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How Cloudera aims to accelerate the industrialisation of AI

06 Dec 2018
Twitter

Cloudera announced a preview of a new cloud-native machine learning platform powered by Kubernetes. The upcoming Cloudera Machine Learning expands Cloudera’s offerings for enterprise self-service data science. 

It delivers provisioning and autoscaling as well as containerised, distributed processing on heterogeneous compute. Cloudera Machine Learning also aims to ensure secure data access with a unified experience across on-premises, public cloud, and hybrid environments.

It aims to combine data engineering and data science, on any data, anywhere. In addition, it breaks down data silos to accelerate the end-to-end machine learning workflow. 

Containers and the Kubernetes ecosystem are enabling the agility of cloud across diverse environments with a consistent experience, unlocking scalable service delivery for IT across hybrid and multi-cloud deployments. 

At the same time, enterprises are looking to operationalise and scale end-to-end machine learning workflows. 

Cloudera Machine Learning supposedly enables enterprises to accelerate machine learning from research to production – empowering users to easily provision environments and scale resources so they can spend less time on infrastructure and more time on innovation.

“Making teams more productive is essential to scaling machine learning capabilities in the enterprise. This requires a new kind of platform to consistently build and deploy models across highly scalable, transparent infrastructure, tapping into data anywhere,” said Hilary Mason, general manager, Machine Learning at Cloudera.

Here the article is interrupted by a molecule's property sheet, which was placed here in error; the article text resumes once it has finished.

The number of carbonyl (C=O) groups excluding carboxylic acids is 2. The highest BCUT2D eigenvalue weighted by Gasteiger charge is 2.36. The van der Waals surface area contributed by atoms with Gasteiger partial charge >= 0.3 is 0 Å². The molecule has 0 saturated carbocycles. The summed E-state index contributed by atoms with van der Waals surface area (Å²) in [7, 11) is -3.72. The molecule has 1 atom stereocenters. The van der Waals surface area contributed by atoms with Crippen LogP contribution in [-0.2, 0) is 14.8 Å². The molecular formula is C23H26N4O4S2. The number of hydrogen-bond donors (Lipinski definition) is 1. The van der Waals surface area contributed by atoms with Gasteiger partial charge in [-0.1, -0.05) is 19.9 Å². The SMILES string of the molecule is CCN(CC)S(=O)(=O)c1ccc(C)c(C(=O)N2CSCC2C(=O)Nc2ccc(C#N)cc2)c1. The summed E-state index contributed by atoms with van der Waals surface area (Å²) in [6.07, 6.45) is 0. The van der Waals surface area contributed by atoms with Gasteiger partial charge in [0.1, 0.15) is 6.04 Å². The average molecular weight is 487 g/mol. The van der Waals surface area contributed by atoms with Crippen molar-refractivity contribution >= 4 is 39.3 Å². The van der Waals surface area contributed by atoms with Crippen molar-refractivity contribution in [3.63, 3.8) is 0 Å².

“Cloudera Machine Learning brings together the critical capabilities of data engineering, collaborative exploration, model training, and model deployment in a cloud-native platform that runs where you need it – all with the built-in security, governance, and management capabilities our customers require.”

To help customers leverage AI, Cloudera’s applied research team recently introduced Federated Learning for deploying machine learning models from the cloud to the network edge while ensuring data privacy and reducing network communications overhead. 

The report offers a detailed, technical explanation of the approach along with practical engineering recommendations that address use cases across mobile, healthcare and manufacturing, including IoT-driven predictive maintenance.

Capabilities include:

  • Portability across private cloud, public cloud, and hybrid cloud powered by Kubernetes.
  • Cloud provisioning and autoscaling.
  • Scale-out data engineering and machine learning with dependency management provided by containerised Python and Spark-on-Kubernetes.
  • High velocity deep learning powered by distributed GPU scheduling and training.
  • Secure data access across HDFS, cloud object stores, and external databases.